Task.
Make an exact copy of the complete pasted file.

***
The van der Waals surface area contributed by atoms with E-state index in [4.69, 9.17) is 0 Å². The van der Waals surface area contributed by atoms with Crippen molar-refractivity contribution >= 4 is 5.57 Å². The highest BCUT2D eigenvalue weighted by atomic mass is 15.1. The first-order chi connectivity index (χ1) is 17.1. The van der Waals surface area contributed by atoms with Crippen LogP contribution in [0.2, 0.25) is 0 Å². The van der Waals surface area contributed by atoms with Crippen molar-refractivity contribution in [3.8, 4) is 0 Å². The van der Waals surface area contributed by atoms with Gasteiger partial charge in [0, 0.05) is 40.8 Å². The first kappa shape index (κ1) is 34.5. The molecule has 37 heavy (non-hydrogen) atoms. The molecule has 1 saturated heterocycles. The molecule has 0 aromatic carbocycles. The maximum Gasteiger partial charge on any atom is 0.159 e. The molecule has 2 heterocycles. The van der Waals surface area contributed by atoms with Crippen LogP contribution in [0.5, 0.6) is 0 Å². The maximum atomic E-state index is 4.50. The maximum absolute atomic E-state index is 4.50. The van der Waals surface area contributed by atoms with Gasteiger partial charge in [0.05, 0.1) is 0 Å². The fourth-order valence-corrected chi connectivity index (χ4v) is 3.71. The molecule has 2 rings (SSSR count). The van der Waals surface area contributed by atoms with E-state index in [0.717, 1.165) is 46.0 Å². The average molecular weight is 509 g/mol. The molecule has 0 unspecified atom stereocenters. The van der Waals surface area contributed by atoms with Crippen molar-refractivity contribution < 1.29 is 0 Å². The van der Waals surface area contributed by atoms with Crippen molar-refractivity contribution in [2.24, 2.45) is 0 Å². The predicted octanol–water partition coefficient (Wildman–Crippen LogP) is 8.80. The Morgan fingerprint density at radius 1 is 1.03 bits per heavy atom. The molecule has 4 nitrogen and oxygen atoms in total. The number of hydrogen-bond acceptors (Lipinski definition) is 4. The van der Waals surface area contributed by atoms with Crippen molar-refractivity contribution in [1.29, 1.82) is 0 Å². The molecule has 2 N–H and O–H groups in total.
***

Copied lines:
The van der Waals surface area contributed by atoms with E-state index in [4.69, 9.17) is 0 Å². The van der Waals surface area contributed by atoms with Crippen molar-refractivity contribution >= 4 is 5.57 Å². The highest BCUT2D eigenvalue weighted by atomic mass is 15.1. The first-order chi connectivity index (χ1) is 17.1. The van der Waals surface area contributed by atoms with Crippen LogP contribution in [0.2, 0.25) is 0 Å². The van der Waals surface area contributed by atoms with Crippen molar-refractivity contribution in [3.8, 4) is 0 Å². The van der Waals surface area contributed by atoms with Gasteiger partial charge in [0, 0.05) is 40.8 Å². The first kappa shape index (κ1) is 34.5. The molecule has 37 heavy (non-hydrogen) atoms. The molecule has 1 saturated heterocycles. The molecule has 0 aromatic carbocycles. The maximum Gasteiger partial charge on any atom is 0.159 e. The molecule has 2 heterocycles. The van der Waals surface area contributed by atoms with Crippen LogP contribution in [0.5, 0.6) is 0 Å². The maximum atomic E-state index is 4.50. The maximum absolute atomic E-state index is 4.50. The van der Waals surface area contributed by atoms with Gasteiger partial charge in [0.05, 0.1) is 0 Å². The fourth-order valence-corrected chi connectivity index (χ4v) is 3.71. The molecule has 2 rings (SSSR count). The van der Waals surface area contributed by atoms with E-state index in [0.717, 1.165) is 46.0 Å². The average molecular weight is 509 g/mol. The molecule has 0 unspecified atom stereocenters. The van der Waals surface area contributed by atoms with Crippen molar-refractivity contribution < 1.29 is 0 Å². The van der Waals surface area contributed by atoms with Crippen molar-refractivity contribution in [2.24, 2.45) is 0 Å². The predicted octanol–water partition coefficient (Wildman–Crippen LogP) is 8.80. The Morgan fingerprint density at radius 1 is 1.03 bits per heavy atom. The molecule has 4 nitrogen and oxygen atoms in total. The number of hydrogen-bond acceptors (Lipinski definition) is 4. The van der Waals surface area contributed by atoms with Crippen molar-refractivity contribution in [1.29, 1.82) is 0 Å². The molecule has 2 N–H and O–H groups in total.